One of the undoubted highlights of the day was Cat Dowling’s set. Her new album ‘The Believer’ has just been released to mass critical appeal. This is one of those occasions where an artist is on the crest of a wave and in the right place at the right time. It’s a sublime performance with standout songs such as Come On and Hunters especially memorable. As the darkness began to descend and the wonderful lighting above the DoneDeal stage kicked in, it created the perfect setting for Dowling’s dark pop songs.

The Raglans impressed us so much last year that we named them one of the highlights of Vantastival 2012. The guys came back after an exciting 12-months that has seen them cement themselves as the shining light of folk-pop on these shores. With instant classics like Digging Holes, Man from Glasgow and Sand in my Pockets; this set was always bound to be an electric highlight for the final day of the festival. It was however with new song Natives that they really showed that their is much more coming from this catchy, tight, polished and superb live act. With talk of an impending UK record deal and new EP on the way; expect big things from this stellar Irish band.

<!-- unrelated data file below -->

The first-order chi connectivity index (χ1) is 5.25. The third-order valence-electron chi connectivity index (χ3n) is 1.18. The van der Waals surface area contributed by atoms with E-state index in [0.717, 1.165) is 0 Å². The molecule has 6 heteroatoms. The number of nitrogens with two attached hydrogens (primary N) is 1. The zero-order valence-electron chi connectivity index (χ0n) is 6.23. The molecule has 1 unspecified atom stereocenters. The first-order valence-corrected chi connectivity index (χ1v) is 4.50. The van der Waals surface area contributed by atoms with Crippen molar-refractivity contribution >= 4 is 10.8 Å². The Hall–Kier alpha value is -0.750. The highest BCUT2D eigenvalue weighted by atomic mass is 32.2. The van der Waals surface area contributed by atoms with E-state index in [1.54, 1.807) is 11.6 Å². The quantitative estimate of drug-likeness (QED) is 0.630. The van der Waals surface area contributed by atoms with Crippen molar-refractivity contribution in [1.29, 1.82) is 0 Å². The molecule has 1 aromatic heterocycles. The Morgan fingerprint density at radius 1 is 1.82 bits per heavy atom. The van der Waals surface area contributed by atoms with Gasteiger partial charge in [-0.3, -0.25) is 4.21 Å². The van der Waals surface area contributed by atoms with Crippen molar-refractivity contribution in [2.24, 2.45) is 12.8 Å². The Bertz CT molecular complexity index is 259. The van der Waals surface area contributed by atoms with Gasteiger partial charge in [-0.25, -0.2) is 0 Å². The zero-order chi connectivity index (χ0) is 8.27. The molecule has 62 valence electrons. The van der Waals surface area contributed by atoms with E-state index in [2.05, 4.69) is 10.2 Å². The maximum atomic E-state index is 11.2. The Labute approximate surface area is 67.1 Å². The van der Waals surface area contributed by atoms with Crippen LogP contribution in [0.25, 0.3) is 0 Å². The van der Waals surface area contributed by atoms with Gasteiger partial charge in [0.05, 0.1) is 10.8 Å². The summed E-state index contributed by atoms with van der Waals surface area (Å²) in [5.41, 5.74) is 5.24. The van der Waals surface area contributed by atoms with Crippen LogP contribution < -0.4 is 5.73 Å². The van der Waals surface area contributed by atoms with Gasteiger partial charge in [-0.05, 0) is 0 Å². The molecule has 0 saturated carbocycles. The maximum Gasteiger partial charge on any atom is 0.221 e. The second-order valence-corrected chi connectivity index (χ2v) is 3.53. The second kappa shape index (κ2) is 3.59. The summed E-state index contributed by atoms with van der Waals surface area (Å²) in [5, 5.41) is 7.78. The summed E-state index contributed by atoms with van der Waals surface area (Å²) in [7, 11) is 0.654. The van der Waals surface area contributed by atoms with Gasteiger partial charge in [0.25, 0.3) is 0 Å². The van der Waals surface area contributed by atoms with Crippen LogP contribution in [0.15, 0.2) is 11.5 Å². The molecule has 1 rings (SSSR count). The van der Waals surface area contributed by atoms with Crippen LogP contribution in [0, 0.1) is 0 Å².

Since Carried by Waves released their debut ‘Softly Held Together’, we have been transfixed and addicted to every note on the record. So it was with much excitement, we made our way over to the awe-inspiring Music Maker stage to catch one of our Top 10 Plec Picks. Upon arrival, we could see that many other punters were as excited as we were for the set to begin. From the first note to the very last, Carried by Waves never failed to impress as their set ran through sublime atmospheric collages of sound and then dipped and dived through direct and edgy synth layers. The only bad thing we can begin to say is that they don’t play enough on the gig circuit for us to really get to grips with their live sound. Get the album, buy the tickets; go and see Carried by Waves as soon as possible.